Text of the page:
What happened

Shares of VF Corporation (VFC 1.26%) were pulling back after the apparel retailer announced yet another guidance cut and said its CEO was retiring. 

As of 12:26 p.m. ET, the stock was down 9.5%.

So what

For the third time since September, VF slashed its full-year earnings guidance, indicating a rapidly deteriorating macro environment.

The diversified apparel holding company, which owns brands such as Vans, Timberland, North Face, and Dickies, now expects full-year adjusted earnings per share of just $2.00-$2.20, down from its most recent forecast of $2.40-$2.50 and last year's result of $3.18. It also sees a constant currency revenue increase of 3%-4%, down from a previous range of 5%-6%.

The company cited weaker-than-expected consumer demand, primarily in North America, and noted a more promotional environment. It also said it was seeing some cancellations in the wholesale division due to excess inventory levels at its retail partners and blamed the impact of inflation on discretionary spending in Europe, as well as headwinds from COVID-19 restrictions in China.

Separately, VF said that CEO Steve Rendle was retiring, effective immediately, and Benno Dorer, a board member since 2017, will take over as interim CEO while the company searches for a full-time replacement.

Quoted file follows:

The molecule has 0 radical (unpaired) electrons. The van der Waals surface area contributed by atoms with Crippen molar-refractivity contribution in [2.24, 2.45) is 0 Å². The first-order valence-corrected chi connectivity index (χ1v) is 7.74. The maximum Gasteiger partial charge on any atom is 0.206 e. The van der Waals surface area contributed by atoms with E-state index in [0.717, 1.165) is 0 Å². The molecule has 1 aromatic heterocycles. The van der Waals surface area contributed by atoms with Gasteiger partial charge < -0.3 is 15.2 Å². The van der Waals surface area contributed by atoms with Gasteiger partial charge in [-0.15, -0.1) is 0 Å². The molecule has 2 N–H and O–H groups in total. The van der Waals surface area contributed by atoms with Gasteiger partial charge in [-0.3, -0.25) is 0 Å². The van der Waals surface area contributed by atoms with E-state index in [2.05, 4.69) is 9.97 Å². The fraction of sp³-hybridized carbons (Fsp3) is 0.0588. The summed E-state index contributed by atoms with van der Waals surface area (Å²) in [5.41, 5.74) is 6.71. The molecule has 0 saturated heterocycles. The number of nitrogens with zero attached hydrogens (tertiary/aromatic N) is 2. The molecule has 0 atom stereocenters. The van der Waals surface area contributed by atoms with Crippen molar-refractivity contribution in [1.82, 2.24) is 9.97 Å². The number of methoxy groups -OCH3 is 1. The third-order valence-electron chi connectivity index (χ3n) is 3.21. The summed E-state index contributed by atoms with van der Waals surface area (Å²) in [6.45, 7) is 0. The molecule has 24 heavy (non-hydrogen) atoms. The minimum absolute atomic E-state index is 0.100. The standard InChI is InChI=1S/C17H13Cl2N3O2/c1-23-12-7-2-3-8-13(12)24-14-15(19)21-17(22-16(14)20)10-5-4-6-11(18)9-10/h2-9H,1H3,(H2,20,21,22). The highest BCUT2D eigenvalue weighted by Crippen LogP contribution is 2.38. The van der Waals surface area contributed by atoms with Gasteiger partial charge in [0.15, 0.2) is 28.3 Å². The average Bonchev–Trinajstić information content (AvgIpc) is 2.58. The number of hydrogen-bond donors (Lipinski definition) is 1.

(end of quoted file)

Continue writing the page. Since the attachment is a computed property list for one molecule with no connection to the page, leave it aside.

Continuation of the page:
Given the unplanned nature of Rendle's "retirement," it seems like the CEO was forced out due to the company's disappointing performance lately; the stock is now down 60% year to date and VF has cut its guidance several times this year.

Now what

VF maintained its fiscal 2027 guidance, which calls for operating margin of 15% and total shareholder return (inclusive of EPS growth, dividends, and repurchases) in the low double digits to low teens.

Based on that, the company seems to think the headwinds impacting it this year are just temporary. If you believe that, the stock looks reasonably priced, and it offers a dividend yield of 6.9%.

VF Corporation is a Dividend Aristocrat with a collection of well-known brands and a long history of success. The company should be able to get through the current challenges, but it's not surprising to see the market losing faith after so many guidance cuts this year.